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Thread: Telescope Use

  1. #1
    Join Date
    Jan 2004
    Posts
    16
    Hello all,

    Hope you don't mind me starting a new topic for this, but couldn't find my answer anywhere else, and hopefully some discussion might come out of it!

    I recently got an 8" Dobsonian after years of using a 4.5" Equatorially mounted scope. The images I get are spectacular, but I am sure they could be improved! One major problem I have is eyepieces frosting up or gathering condensation when I am outside. I leave my scope outside with the eyepieces for a couple of hours before going out on a sub zero night but the eyepieces and the finder (but not the main mirror) are either frosted over or have condensation on them making images extremely blurry.

    Does anyone have any advice for how to keep the eyepieces free from moisture while out observing? Or the finderscope for that matter?

    Thanks in advance!
    Clear skies (not too many here in England at the moment&#33
    Moo$e

  2. #2
    Join Date
    Jan 2004
    Posts
    119
    You could try the Kendrick dew remover system from what I have heard they work well and they aren't too pricey.

    Astro-Physics Inc Sells the products
    http://www.astro-physics.com/index.htm?pro...rick/dewremover

    Im sure there is many others around the web as well.

  3. #3
    Join Date
    Jan 2004
    Posts
    466
    Hey, Guy...

    There's a couple of very simple tricks that will help reduce the problem you're having.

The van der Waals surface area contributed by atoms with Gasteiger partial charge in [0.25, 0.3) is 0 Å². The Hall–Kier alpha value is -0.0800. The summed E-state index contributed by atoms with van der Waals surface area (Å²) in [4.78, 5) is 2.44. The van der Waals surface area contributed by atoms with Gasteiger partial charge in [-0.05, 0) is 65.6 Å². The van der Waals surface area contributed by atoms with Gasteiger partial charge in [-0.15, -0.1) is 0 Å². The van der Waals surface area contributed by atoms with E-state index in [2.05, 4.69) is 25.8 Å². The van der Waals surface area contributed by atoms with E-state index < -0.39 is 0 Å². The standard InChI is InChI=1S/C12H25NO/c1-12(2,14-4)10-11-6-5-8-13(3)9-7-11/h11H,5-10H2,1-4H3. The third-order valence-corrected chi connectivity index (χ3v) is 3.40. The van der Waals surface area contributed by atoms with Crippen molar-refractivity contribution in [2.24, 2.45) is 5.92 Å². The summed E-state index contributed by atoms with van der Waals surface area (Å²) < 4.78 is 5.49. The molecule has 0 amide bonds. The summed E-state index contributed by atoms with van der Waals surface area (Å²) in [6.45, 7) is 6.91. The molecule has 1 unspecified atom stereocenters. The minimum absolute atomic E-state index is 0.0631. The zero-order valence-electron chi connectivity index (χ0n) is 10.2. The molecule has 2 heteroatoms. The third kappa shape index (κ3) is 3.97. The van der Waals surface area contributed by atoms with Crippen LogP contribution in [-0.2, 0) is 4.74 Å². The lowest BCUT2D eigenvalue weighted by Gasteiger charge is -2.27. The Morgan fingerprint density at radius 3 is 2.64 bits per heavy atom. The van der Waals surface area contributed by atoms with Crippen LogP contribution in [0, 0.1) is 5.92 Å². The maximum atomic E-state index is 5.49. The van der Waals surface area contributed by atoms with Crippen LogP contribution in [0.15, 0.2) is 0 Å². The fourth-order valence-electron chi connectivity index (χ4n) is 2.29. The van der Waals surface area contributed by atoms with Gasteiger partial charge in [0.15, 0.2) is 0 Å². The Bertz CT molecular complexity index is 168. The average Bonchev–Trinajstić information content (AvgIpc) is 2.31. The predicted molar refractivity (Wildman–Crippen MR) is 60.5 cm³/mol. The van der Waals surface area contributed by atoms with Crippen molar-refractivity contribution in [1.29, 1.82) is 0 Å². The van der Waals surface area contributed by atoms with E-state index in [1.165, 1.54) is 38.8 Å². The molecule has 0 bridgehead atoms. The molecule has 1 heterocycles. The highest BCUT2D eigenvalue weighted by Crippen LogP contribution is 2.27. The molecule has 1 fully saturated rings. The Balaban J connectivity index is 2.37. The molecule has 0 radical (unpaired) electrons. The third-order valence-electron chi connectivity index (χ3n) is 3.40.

First off, you're doing the right thing by allowing your eyepieces to come to outdoor temperature before using them. To help keep errant moisture away from your eyepieces, add a few silica packets to your eyepiece case. These common little packets are often found in many types of packaging, and they absolutely eliminate the odd moisture that collects simply from use.

    Now, rather than go to the expense of looking at an eyepiece heater? Think about what you're doing that causes the frost. You got it... Your breath. While observing in the ultra-low temperatures, try tying a bandana around your mouth and nose, ala "outlaw" style. A simple painter's mask or filter works equally well! When in a pinch, if you wear a scarf, it will work too, but the thickness of the material often gathers the moisture and makes it uncomfortable to wear.

    Just a couple of simple tricks from a longstanding observer...

    Rockin' the Night,

    ~T

  4. #4
    Join Date
    Aug 2003
    Posts
    7
    Hey Moose,

    Cover 'em up!

    Personally, I keep mine in their plastic holder, which sets in my carrying case until I am ready to use them. I have the outside of the holder marked with the size of the EP that is in it. I also have those sitting in my carrying case with the lid down, but not locked.

    If I am switching between a couple of EP's regularly in a session, I will keep the one I am not using in a pocket in my observing vest.

    As far as the finderscope, I gave that up when I discovered Telrad, but you have the same problem with it. I keep a small piece of cloth, similar to a handkerchief with me and when the condensation starts forming, I cover it with the cloth til I need it.

    Hope that helps some.

    Oh, and you're not alone with the lack of clear skies! :wacko:

  5. #5
    Join Date
    Jul 2003
    Posts
    10
    I use the Kendrick Dew Remover. It works great, if you don't mind the extra stuff: Wiring and power supply. I have heating elements on everything except the eyepiece. On my 8" SCT I've put heaters on the corrector plate, finder, and Telrad. ( Yes I have a finder and Telrad both. I need all the help I can get! ) Interestingly enough, I've never had a frost or dew problem with the eyepiece. Maybe that's because I change them so often. Before I had the heaters I just put a small towel over the finders until I needed them. That worked fine.